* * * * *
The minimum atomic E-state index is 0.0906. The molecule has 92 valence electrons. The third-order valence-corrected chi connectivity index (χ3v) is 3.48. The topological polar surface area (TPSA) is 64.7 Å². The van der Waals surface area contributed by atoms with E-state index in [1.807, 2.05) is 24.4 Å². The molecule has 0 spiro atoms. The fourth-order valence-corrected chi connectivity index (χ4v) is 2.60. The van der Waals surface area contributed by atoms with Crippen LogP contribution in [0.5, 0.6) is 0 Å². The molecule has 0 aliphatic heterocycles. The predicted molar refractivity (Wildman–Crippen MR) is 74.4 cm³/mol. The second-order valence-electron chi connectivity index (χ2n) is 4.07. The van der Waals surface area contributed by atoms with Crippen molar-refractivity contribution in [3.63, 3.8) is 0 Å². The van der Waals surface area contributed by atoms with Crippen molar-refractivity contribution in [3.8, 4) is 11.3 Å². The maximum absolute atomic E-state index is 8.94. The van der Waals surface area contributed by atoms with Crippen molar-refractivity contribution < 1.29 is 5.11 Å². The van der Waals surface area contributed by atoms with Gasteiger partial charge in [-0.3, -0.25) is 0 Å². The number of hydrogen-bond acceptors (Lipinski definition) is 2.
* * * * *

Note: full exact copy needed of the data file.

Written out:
The minimum atomic E-state index is 0.0906. The molecule has 92 valence electrons. The third-order valence-corrected chi connectivity index (χ3v) is 3.48. The topological polar surface area (TPSA) is 64.7 Å². The van der Waals surface area contributed by atoms with E-state index in [1.807, 2.05) is 24.4 Å². The molecule has 0 spiro atoms. The fourth-order valence-corrected chi connectivity index (χ4v) is 2.60. The van der Waals surface area contributed by atoms with Crippen LogP contribution in [0.5, 0.6) is 0 Å². The molecule has 0 aliphatic heterocycles. The predicted molar refractivity (Wildman–Crippen MR) is 74.4 cm³/mol. The second-order valence-electron chi connectivity index (χ2n) is 4.07. The van der Waals surface area contributed by atoms with Crippen molar-refractivity contribution in [3.63, 3.8) is 0 Å². The van der Waals surface area contributed by atoms with Crippen molar-refractivity contribution in [3.8, 4) is 11.3 Å². The maximum absolute atomic E-state index is 8.94. The van der Waals surface area contributed by atoms with Crippen molar-refractivity contribution < 1.29 is 5.11 Å². The van der Waals surface area contributed by atoms with Gasteiger partial charge in [-0.3, -0.25) is 0 Å². The number of hydrogen-bond acceptors (Lipinski definition) is 2.